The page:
December 6, 2012
New Study Recommends Ten Year Treatment Of Tamoxifen
Connie K. Ho for redOrbit.com — Your Universe Online
Researchers from the University of Oxford recently revealed a study which showed that prolonged use of tamoxifen could help breast cancer from returning. Tamoxifen has been used in the past as daily treatment for female patients with breast cancer in remission. The study could impact the current recommendations for the treatment, which is five years for female patients.
"This trial is great news for women with this type of breast cancer as it suggests that taking the commonly used drug, tamoxifen, for longer could save more lives with minimal additional side effects," commented Dr. Caitlin Palframan, head of policy at Breakthrough Breast Cancer in the United Kingdom, in an article by BBC News.
A report by ABC News states that the study first began in 1996 and it is considered one of the largest clinical trials on breast cancer. For approximately two-thirds of patients that have tumors sensitive to estrogen, tamoxifen is the pill to take as it blocks estrogen. Based on the findings, female patients who took tamoxifen for a decade reduced their risk of death from breast cancer by almost half. The researchers stated that women who discovered tumors early on and took tamoxifen over ten years reduced their risk of death from breast cancer by another 29 percent, compared to women who stopped taking the pill after five years. As well, 12 percent of women who took tamoxifen for 10 years died five to 1 years after breast cancer diagnosis, as compared to 15 percent of women who took tamoxifen for five years and were diagnosed with breast cancer five to 14 years prior.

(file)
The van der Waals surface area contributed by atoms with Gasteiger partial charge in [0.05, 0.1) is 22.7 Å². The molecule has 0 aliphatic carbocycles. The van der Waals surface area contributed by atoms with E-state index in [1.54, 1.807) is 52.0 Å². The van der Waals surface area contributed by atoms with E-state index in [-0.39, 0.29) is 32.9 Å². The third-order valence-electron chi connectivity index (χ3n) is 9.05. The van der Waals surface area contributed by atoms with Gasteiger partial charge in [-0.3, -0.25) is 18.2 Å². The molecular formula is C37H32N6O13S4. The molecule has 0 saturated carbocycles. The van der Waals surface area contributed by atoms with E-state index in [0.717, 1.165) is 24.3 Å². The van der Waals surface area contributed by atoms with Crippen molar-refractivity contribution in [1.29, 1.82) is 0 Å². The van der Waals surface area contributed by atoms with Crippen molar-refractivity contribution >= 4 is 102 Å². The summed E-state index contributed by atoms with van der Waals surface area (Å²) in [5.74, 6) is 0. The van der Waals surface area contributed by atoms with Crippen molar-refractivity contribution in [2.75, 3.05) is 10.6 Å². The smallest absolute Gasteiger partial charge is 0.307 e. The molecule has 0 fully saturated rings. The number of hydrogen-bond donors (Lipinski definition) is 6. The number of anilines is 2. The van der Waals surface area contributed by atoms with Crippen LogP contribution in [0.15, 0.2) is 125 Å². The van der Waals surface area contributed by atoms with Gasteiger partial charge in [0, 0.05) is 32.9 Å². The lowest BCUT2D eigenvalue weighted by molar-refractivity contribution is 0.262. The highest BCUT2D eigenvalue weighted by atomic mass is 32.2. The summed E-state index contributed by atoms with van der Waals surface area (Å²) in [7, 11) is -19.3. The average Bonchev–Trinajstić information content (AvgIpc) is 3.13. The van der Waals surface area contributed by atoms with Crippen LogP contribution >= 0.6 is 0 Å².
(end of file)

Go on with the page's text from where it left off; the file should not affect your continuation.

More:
"Five years of adjuvant tamoxifen is already an excellent treatment that substantially reduces the 15-year risk for recurrence and death," the study´s author Dr. Christina Davies, senior research fellow at the University of Oxford, wrote in a statement to ABC News. "We now know that 10 years of tamoxifen is even better, approximately halving breast cancer mortality during the second decade after diagnosis"
Even though the study showed positive results, there are also risks to taking tamoxifen. For some patients, doubling the length of treatment results in double the risk of developing endometrial cancer to approximately three percent; this type of cancer can impact the uterine lining. Uterine cancer is considered to be treatable, and death rates are low with approximately 0.4 percent of patients who took tamoxifen for 10 years died because of endometrial cancer.
Patients have also spoken out about the side effects of the treatment and their thoughts on the treatment.
"Patients get very nervous when they stop any hormonal therapy, because they feel like now they aren't doing anything," Lillie Shockeny, a breast cancer survivor an administration director of the Johns Hopkins Cancer Survivorship Program, told USA Today. "The opportunity to 'do something' might be appealing, despite the side effects."
According to The New York Times, breast cancer specialists unaffiliated with the study believe that it could have a great impact for premenopausal women; postmenopausal women generally have different drug regimens.
“We´ve been waiting for this result,” noted Dr. Robert W. Carlson, a professor at the Stanford School of Medicine with past clinical investigations in breast cancer, in The New York Times article. “I think it is especially practice-changing in premenopausal women because the results do favor a 10-year regimen.”
Some medical experts have touted the findings.
"This important study adds further clarity to the question about the length of time women should take tamoxifen,” remarked Martin Ledwich, a representative of Cancer Research UK, in the BBC News article. "Although treatment for hormone receptor positive breast cancer has become more complex in recent years with some women receiving aromatese inhibitors, these results will help in deciding the length of treatment for women who are prescribed tamoxifen alone."
On the other hand, there have been mixed results to the findings of the study as discussion arises on the risks versus benefits.
"The data may push more patients to consider longer durations of anti-estrogen therapy," noted Dr. Harold Burstein, an associate professor of medicine at Harvard Medical School and a physician at Brigham and Women´s Hospital, in the ABC News article. "Patients will also need to be aware of the trade-offs, including mild side effects and more serious but rare cancer risks."